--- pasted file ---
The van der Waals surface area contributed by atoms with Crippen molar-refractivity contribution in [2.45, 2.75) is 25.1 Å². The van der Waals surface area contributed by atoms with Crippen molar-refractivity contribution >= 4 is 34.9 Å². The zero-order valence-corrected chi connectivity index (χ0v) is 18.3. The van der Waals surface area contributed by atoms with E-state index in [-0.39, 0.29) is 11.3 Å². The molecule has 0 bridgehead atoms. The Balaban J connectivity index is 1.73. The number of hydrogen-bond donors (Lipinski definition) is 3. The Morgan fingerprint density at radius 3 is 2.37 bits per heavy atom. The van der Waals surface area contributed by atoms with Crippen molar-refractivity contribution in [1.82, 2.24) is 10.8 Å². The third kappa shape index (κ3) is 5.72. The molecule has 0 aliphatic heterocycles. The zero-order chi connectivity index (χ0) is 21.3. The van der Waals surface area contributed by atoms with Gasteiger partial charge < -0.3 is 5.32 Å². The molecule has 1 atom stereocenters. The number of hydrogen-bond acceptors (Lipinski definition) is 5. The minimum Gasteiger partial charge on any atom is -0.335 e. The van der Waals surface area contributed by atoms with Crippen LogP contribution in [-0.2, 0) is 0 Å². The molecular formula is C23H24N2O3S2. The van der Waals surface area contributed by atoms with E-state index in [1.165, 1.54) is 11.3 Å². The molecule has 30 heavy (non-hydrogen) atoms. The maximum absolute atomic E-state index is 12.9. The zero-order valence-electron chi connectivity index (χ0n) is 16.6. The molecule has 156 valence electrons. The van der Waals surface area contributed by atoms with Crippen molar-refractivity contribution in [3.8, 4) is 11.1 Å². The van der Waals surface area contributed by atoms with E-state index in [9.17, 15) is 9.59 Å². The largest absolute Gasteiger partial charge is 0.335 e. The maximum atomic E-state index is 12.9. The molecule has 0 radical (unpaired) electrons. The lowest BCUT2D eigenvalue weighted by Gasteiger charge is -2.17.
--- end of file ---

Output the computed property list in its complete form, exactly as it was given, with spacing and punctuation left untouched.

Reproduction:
The van der Waals surface area contributed by atoms with Crippen molar-refractivity contribution in [2.45, 2.75) is 25.1 Å². The van der Waals surface area contributed by atoms with Crippen molar-refractivity contribution >= 4 is 34.9 Å². The zero-order valence-corrected chi connectivity index (χ0v) is 18.3. The van der Waals surface area contributed by atoms with E-state index in [-0.39, 0.29) is 11.3 Å². The molecule has 0 bridgehead atoms. The Balaban J connectivity index is 1.73. The number of hydrogen-bond donors (Lipinski definition) is 3. The Morgan fingerprint density at radius 3 is 2.37 bits per heavy atom. The van der Waals surface area contributed by atoms with Crippen molar-refractivity contribution in [1.82, 2.24) is 10.8 Å². The third kappa shape index (κ3) is 5.72. The molecule has 0 aliphatic heterocycles. The zero-order chi connectivity index (χ0) is 21.3. The van der Waals surface area contributed by atoms with Gasteiger partial charge < -0.3 is 5.32 Å². The molecule has 1 atom stereocenters. The number of hydrogen-bond acceptors (Lipinski definition) is 5. The minimum Gasteiger partial charge on any atom is -0.335 e. The van der Waals surface area contributed by atoms with Crippen LogP contribution in [-0.2, 0) is 0 Å². The molecular formula is C23H24N2O3S2. The van der Waals surface area contributed by atoms with E-state index in [1.165, 1.54) is 11.3 Å². The molecule has 30 heavy (non-hydrogen) atoms. The maximum absolute atomic E-state index is 12.9. The zero-order valence-electron chi connectivity index (χ0n) is 16.6. The molecule has 156 valence electrons. The van der Waals surface area contributed by atoms with Crippen molar-refractivity contribution in [3.8, 4) is 11.1 Å². The van der Waals surface area contributed by atoms with E-state index in [9.17, 15) is 9.59 Å². The largest absolute Gasteiger partial charge is 0.335 e. The maximum atomic E-state index is 12.9. The molecule has 0 radical (unpaired) electrons. The lowest BCUT2D eigenvalue weighted by Gasteiger charge is -2.17.